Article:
Corriere della Sera just ran an interview with Cardinal Gerhard Müller, prefect of the Congregation for the Doctrine of the Faith, about the synod underway, and especially the leak of the letter to the pope from thirteen … nine … thirteen cardinals. You can read the whole thing (in Italian) here.
I will limit my comments to the cardinal’s response to one question – communion for the divorced and remarried. Asked what can be done in such cases, he said,
“People are suffering because their marriages are broken, not because they cannot go to Communion. For us, the center of the Eucharist is the consecration. Each Christian has the obligation to go to Mass, but not to go to Communion. To concentrate on only one aspect resolves nothing.”
Two points, one more pastoral, one more theological.
First, it is rather insensitive to speak so glibly about how others are not suffering. Perhaps some people in this situation care little about the prohibition on going to Communion. But surely there are others who are hurt by it – perhaps a little, perhaps more. (I recall an older man in a hospital bed who cried because he couldn’t receive.) It befits any ordained minister, and certain a high official of the Holy See, to show sensitivity to any human suffering and not minimize or dismiss it. All the more when the suffering has to do precisely with the great importance we attach to the Blessed Sacrament.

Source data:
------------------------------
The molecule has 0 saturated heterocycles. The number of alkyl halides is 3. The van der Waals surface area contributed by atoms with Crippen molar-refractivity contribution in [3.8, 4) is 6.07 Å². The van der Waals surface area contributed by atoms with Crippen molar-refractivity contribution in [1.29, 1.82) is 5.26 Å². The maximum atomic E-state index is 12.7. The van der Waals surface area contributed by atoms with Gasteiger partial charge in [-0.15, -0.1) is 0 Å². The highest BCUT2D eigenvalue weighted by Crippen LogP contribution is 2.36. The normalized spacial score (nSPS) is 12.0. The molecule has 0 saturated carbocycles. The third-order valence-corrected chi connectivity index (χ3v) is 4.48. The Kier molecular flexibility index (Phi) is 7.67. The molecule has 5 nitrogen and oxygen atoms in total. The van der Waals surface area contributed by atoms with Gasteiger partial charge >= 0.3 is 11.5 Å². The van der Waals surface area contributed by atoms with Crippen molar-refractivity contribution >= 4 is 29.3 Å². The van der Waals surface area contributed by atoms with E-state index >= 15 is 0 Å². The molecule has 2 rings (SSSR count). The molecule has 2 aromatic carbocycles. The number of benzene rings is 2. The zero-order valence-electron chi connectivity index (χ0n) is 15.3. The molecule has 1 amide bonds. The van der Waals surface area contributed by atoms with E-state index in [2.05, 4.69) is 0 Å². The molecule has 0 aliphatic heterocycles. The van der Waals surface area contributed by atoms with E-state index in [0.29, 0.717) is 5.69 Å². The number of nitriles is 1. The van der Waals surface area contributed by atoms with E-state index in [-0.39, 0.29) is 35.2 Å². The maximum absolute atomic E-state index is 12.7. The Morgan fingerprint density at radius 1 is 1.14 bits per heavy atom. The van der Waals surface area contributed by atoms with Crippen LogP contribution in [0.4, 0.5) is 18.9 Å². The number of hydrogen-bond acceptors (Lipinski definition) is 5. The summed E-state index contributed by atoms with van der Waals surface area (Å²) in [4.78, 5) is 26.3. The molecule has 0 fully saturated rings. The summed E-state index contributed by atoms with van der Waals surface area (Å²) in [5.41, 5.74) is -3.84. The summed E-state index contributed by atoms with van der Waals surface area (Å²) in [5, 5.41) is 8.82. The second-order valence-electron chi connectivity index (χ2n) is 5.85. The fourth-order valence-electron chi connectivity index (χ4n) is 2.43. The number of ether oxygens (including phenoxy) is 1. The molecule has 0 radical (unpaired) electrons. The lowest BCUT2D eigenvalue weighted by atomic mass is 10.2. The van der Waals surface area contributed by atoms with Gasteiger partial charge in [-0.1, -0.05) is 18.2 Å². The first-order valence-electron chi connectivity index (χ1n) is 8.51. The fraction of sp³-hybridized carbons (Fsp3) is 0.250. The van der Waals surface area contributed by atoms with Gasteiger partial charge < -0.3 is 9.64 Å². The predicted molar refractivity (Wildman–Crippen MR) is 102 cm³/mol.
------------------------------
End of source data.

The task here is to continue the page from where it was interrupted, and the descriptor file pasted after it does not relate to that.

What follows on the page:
Second, while it’s not heretical, it’s rather unfortunate Cardinal Müller says that “the center of the Eucharist is the consecration.” This almost suggests a mechanistic understanding of sacraments with undue focus on the power of the priest and the ‘thingness’ of the sacrament apart from its spiritual purpose. But the entire Eucharistic Prayer is ordered toward, and reaches its fulfillment in, the communion of the people. As John Paul II wrote in Ecclesia de Eucahristia 16: “The saving efficacy of the sacrifice is fully realized when the Lord’s body and blood are received in communion. The Eucharistic Sacrifice is intrinsically directed to the inward union of the faithful with Christ through communion.” To say that “you got to be there for the consecration, so don’t worry about receiving Communion” not only fails to be consoling, it is also theologically suspect.
Please note, everyone: in critiquing the prefect’s unfortunate comments, I have said not one word in favor of communion for the divorced and remarried. That is another issue entirely.
One could certainly hold to the discipline of the Church in this matter, while also maintaining a right relationship between the Eucharistic Prayer and the communion of the faithful, and showing great sensitivity to those who understandably suffer because they are not able to receive sacramentally the Lord they love.
As it is, Cardinal Müller has done his cause no favors. He has only strengthened the impression that the traditional discipline is tied to the worst of the old theology and comes from people who aren’t on board with Francis’s repeated calls for bishops to be close to their people.